In the last leg of the Cannes Film Festival, the Italian language appears to be taking over. Three generations of Italian filmmakers, Marco Bellocchio, Nanni Moretti and Alice Rohrwacher, are competing with films that examine Italian life and the country’s history. So far two have been screened, Kidnapped, by Bellocchio, and The Sun of the Future, by Moretti. The third, perhaps the most eagerly awaited due to the youth and talent of its director, is Rohrwacher’s The Chimera, which will be screened on the last day of the festival, May 26.
At 83, Bellocchio has given us a master class in historical-political cinema. His film Kidnapped revolves around the Catholic Church’s abuse of power. In the mid-19th century, Pope Pius IX, a radical anti-Semite, enforced a law that said that if a Jewish child was baptized behind his family’s back, the child would then legally be considered a Christian and could no longer be raised by Jewish parents. Exploiting this legislation, the Vatican kidnapped Edgardo Mortara Levi, a six-year-old Jewish boy who, along with other Hebrew minors, was forcibly converted to Catholicism. For decades, Edgardo’s family tried to recover their lost son.
With a narrative pulse that offers little respite, Bellocchio portrays the struggle of the Mortara family in the face of a tyrannical Church that destroyed everything they held dear in the name of God. It is a terrifying episode in Italy’s history in which the monsters wear cassocks. The veteran director is so wise, his work so profound and thrilling, that no matter how tired visitors to the festival might feel after so much screentime, his film keeps the viewer on the edge of their seat. Steven Spielberg has long wanted to bring the life of Edgardo Mortara to audiences, but it would be hard to better Bellocchio’s efforts.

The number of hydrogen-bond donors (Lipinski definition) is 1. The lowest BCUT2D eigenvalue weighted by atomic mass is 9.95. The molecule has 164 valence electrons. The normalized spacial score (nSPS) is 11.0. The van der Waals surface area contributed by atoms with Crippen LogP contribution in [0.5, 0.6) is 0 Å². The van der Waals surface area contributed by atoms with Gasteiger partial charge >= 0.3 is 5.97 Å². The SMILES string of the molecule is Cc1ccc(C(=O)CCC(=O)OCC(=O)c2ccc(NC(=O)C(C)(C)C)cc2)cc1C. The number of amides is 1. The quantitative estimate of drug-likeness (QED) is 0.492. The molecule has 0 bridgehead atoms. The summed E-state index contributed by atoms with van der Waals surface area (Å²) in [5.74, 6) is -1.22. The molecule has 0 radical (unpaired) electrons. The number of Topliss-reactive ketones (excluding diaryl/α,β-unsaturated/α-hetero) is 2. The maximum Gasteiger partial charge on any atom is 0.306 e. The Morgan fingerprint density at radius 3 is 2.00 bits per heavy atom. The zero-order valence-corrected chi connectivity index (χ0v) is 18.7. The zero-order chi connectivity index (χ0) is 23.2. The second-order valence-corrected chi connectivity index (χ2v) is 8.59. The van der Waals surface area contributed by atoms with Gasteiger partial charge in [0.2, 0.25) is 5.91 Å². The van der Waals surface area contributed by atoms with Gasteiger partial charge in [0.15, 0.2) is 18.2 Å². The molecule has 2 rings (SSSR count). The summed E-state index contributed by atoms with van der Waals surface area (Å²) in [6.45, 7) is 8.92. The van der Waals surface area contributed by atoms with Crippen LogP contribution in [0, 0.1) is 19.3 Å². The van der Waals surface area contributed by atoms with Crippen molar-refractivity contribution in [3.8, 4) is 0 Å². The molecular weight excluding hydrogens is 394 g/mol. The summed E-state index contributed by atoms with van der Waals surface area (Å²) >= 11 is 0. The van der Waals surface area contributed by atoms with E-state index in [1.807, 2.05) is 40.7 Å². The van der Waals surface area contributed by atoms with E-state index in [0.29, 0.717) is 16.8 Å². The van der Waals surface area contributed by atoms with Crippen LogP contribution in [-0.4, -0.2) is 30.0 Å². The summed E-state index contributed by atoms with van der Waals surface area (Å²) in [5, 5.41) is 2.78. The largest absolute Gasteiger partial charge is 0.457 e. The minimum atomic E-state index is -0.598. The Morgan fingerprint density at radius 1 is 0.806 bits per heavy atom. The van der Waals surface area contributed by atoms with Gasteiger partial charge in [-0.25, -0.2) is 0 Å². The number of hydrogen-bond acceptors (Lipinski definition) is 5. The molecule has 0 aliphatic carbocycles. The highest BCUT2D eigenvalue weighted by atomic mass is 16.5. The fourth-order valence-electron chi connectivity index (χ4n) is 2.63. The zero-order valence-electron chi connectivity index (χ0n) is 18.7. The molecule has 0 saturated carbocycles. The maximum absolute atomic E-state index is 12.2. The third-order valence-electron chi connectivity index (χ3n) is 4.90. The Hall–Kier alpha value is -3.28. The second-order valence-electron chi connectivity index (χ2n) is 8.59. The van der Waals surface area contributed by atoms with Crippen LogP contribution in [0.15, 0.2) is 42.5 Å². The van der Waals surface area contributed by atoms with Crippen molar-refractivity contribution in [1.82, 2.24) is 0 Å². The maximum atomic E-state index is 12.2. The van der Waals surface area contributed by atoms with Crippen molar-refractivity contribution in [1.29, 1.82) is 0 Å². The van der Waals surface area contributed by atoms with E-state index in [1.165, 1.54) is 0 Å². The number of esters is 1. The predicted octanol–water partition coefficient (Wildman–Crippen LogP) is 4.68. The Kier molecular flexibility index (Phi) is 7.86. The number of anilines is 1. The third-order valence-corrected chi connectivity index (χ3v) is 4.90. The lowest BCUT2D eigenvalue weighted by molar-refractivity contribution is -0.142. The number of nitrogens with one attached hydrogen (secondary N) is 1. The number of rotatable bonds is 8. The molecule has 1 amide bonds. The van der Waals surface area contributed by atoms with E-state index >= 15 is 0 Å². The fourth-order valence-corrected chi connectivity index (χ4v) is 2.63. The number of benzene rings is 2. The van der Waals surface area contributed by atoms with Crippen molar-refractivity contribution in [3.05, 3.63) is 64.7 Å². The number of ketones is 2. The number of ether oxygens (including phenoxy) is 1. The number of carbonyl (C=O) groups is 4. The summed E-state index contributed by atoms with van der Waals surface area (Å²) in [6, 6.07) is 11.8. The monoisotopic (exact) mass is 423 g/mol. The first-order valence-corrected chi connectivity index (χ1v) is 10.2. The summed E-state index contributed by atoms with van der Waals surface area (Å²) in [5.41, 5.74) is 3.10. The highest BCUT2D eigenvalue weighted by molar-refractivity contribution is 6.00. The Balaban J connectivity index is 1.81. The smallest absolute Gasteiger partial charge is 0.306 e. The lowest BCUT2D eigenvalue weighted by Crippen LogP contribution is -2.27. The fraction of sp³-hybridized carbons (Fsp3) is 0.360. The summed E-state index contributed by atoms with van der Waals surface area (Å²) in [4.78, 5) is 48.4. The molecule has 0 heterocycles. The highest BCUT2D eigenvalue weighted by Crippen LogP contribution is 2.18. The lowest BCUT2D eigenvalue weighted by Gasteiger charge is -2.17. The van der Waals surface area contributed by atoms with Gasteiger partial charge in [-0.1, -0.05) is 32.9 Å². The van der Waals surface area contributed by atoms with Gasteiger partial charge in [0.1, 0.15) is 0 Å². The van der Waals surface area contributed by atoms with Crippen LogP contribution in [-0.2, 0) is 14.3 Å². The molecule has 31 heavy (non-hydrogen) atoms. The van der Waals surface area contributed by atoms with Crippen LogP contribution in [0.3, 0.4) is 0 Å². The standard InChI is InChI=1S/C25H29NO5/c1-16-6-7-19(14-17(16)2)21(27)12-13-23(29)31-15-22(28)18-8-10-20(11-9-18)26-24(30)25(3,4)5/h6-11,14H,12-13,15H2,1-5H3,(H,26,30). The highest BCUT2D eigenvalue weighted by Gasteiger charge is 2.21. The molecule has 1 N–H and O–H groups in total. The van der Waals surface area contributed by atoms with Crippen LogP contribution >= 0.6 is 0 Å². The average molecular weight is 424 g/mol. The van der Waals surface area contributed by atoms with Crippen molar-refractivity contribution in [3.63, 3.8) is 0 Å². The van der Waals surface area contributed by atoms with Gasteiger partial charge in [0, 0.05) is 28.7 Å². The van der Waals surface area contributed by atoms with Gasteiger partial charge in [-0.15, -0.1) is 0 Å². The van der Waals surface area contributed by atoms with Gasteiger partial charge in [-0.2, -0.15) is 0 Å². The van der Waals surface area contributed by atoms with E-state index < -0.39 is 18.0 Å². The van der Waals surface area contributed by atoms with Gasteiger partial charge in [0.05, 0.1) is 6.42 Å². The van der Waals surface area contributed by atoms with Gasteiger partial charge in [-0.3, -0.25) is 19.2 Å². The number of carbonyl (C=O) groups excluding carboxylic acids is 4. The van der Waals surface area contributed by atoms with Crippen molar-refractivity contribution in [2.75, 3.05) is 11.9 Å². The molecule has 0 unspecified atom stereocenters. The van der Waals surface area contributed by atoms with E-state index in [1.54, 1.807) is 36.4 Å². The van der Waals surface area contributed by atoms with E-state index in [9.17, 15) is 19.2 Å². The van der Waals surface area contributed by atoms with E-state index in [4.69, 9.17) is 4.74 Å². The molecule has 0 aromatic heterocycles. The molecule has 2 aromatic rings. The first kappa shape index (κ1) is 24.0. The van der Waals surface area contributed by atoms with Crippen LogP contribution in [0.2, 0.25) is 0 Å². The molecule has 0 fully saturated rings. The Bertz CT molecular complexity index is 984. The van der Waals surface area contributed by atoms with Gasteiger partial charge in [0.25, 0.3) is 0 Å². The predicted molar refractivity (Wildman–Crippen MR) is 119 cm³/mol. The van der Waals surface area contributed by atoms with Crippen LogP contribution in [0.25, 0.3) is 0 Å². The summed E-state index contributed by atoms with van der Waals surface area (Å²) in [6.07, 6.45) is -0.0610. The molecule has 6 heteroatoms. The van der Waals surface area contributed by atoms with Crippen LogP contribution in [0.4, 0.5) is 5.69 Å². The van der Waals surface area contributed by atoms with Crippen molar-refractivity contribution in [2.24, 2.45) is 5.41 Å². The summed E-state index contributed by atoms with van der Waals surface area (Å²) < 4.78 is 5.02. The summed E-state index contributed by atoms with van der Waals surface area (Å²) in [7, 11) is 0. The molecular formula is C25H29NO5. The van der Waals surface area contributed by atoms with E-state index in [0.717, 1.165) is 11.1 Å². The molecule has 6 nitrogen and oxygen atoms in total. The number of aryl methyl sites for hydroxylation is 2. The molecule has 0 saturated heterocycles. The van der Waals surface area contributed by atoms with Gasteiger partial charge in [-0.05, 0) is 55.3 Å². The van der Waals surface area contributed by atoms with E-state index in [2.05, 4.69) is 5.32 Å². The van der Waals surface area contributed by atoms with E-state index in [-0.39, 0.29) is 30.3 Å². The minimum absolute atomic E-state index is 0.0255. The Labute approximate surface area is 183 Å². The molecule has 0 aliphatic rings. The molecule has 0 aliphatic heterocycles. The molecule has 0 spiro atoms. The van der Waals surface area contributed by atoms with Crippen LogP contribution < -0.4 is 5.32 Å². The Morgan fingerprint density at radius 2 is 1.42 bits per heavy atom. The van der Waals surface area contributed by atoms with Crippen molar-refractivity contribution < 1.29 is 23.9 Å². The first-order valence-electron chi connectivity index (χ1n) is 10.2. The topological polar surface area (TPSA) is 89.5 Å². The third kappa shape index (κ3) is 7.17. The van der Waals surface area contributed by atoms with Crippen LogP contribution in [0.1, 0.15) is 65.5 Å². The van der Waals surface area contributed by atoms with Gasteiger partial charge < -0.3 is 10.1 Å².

Meanwhile, The Sun of the Future by Nanni Moretti, 69, stars Moretti reflecting on contemporary cinema, the Italian Communist Party (PCI) and a loss of hope. The filmmaker returns to themes thrown up in Caro Diario, as he plays a filmmaker who increasingly fails to understand his craft while shooting a film about the communist leader, Palmiro Togliatti, and the impact of the Soviet invasion of Hungary on his party.
With some hilarious sequences — especially one regarding Netflix — Moretti sprinkles his film with homages to other films, including Woody Allen’s Annie Hall. If Allen ventured into the realms of the bizarre in Annie Hall by handing Canadian philosopher Marshall McLuhan a walk-on role, Moretti does likewise by giving architect Renzo Piano a cameo. Proposing an alternative history of the PCI at the turning point of the so-called Hungarian autumn, The Sun of the Future is musical and funny and flags up the old Trotskyism with thrilling political vigor in a country currently controlled by the ultra-right.
Alice Rohrwacher, 42, is the youngest of the three Italians screening their work, but the director of the wonderful Happy as Lazzaro is one of the most relevant women on the international film scene. Her movie The Chimera stars British actor Josh O’Connor, Isabella Rossellini and her sister Alba Rohrwacher, a regular on her sets. The film takes place in the 1980s and revolves around a group of looters of archaeological treasures. Little else has been revealed, but The Chimera has one of the best posters in Cannes, to rival that of Strange Way of Life, Pedro Almodóvar’s short. The promo for Rohrwacher’s film has an esoteric feel, consisting as it does of a drawing of a man dressed in a light suit, hanging upside down from a tree while gold coins fall from his pockets to form a mound under his head. Men, gold and nature, a clue to Rohrwacher’s latest work.
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